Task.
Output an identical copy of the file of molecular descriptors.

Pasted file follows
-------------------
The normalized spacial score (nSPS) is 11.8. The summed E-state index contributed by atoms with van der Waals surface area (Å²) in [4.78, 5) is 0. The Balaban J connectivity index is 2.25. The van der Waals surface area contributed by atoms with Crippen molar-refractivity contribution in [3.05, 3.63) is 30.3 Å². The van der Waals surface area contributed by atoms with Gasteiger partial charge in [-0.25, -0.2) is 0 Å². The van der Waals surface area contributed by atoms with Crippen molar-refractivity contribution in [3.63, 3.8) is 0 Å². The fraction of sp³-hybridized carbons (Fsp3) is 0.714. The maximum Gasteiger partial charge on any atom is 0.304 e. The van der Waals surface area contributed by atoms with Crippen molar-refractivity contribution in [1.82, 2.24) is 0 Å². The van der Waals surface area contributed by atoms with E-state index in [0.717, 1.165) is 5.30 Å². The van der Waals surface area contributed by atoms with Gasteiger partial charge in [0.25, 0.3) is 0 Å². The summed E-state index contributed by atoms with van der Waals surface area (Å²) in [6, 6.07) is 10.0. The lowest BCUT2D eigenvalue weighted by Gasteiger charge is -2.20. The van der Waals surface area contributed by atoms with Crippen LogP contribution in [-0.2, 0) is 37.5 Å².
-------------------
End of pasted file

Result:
The normalized spacial score (nSPS) is 11.8. The summed E-state index contributed by atoms with van der Waals surface area (Å²) in [4.78, 5) is 0. The Balaban J connectivity index is 2.25. The van der Waals surface area contributed by atoms with Crippen molar-refractivity contribution in [3.05, 3.63) is 30.3 Å². The van der Waals surface area contributed by atoms with Gasteiger partial charge in [-0.25, -0.2) is 0 Å². The van der Waals surface area contributed by atoms with Crippen molar-refractivity contribution in [3.63, 3.8) is 0 Å². The fraction of sp³-hybridized carbons (Fsp3) is 0.714. The maximum Gasteiger partial charge on any atom is 0.304 e. The van der Waals surface area contributed by atoms with Crippen molar-refractivity contribution in [1.82, 2.24) is 0 Å². The van der Waals surface area contributed by atoms with E-state index in [0.717, 1.165) is 5.30 Å². The van der Waals surface area contributed by atoms with Gasteiger partial charge in [0.25, 0.3) is 0 Å². The summed E-state index contributed by atoms with van der Waals surface area (Å²) in [6, 6.07) is 10.0. The lowest BCUT2D eigenvalue weighted by Gasteiger charge is -2.20. The van der Waals surface area contributed by atoms with Crippen LogP contribution in [-0.2, 0) is 37.5 Å².